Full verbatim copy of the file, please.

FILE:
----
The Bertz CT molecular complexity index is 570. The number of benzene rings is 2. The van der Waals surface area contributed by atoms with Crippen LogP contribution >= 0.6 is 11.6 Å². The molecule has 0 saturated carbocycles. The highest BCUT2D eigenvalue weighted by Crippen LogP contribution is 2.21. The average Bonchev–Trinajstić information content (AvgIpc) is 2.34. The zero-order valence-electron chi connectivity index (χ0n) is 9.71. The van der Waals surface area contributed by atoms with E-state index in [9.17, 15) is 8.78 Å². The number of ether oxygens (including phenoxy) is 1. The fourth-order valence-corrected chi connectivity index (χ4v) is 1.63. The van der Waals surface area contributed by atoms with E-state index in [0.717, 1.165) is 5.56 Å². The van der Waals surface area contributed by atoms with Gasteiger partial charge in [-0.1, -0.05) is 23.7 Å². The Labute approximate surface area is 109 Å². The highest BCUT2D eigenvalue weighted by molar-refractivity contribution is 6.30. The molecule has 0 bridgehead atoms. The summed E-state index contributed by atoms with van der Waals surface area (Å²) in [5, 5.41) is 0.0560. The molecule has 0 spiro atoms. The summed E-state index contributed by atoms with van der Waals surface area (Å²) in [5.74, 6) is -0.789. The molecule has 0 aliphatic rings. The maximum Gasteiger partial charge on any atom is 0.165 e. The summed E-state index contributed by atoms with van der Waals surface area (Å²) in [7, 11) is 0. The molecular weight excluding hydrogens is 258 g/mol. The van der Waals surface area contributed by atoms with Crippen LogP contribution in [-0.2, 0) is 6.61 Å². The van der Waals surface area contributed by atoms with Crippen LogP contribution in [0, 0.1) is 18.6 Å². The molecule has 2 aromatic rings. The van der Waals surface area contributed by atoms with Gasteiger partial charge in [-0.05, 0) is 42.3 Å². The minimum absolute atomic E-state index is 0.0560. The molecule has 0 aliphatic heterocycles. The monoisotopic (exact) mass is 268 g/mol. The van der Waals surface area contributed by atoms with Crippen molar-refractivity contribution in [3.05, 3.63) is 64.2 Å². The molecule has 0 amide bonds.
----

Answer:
The Bertz CT molecular complexity index is 570. The number of benzene rings is 2. The van der Waals surface area contributed by atoms with Crippen LogP contribution >= 0.6 is 11.6 Å². The molecule has 0 saturated carbocycles. The highest BCUT2D eigenvalue weighted by Crippen LogP contribution is 2.21. The average Bonchev–Trinajstić information content (AvgIpc) is 2.34. The zero-order valence-electron chi connectivity index (χ0n) is 9.71. The van der Waals surface area contributed by atoms with E-state index in [9.17, 15) is 8.78 Å². The number of ether oxygens (including phenoxy) is 1. The fourth-order valence-corrected chi connectivity index (χ4v) is 1.63. The van der Waals surface area contributed by atoms with E-state index in [0.717, 1.165) is 5.56 Å². The van der Waals surface area contributed by atoms with Gasteiger partial charge in [-0.1, -0.05) is 23.7 Å². The Labute approximate surface area is 109 Å². The highest BCUT2D eigenvalue weighted by molar-refractivity contribution is 6.30. The molecule has 0 bridgehead atoms. The summed E-state index contributed by atoms with van der Waals surface area (Å²) in [5, 5.41) is 0.0560. The molecule has 0 spiro atoms. The summed E-state index contributed by atoms with van der Waals surface area (Å²) in [5.74, 6) is -0.789. The molecule has 0 aliphatic rings. The maximum Gasteiger partial charge on any atom is 0.165 e. The summed E-state index contributed by atoms with van der Waals surface area (Å²) in [7, 11) is 0. The molecular weight excluding hydrogens is 258 g/mol. The van der Waals surface area contributed by atoms with Crippen LogP contribution in [-0.2, 0) is 6.61 Å². The van der Waals surface area contributed by atoms with Crippen LogP contribution in [0, 0.1) is 18.6 Å². The molecule has 2 aromatic rings. The van der Waals surface area contributed by atoms with Gasteiger partial charge in [-0.05, 0) is 42.3 Å². The minimum absolute atomic E-state index is 0.0560. The molecule has 0 aliphatic heterocycles. The monoisotopic (exact) mass is 268 g/mol. The van der Waals surface area contributed by atoms with Crippen molar-refractivity contribution in [3.05, 3.63) is 64.2 Å². The molecule has 0 amide bonds.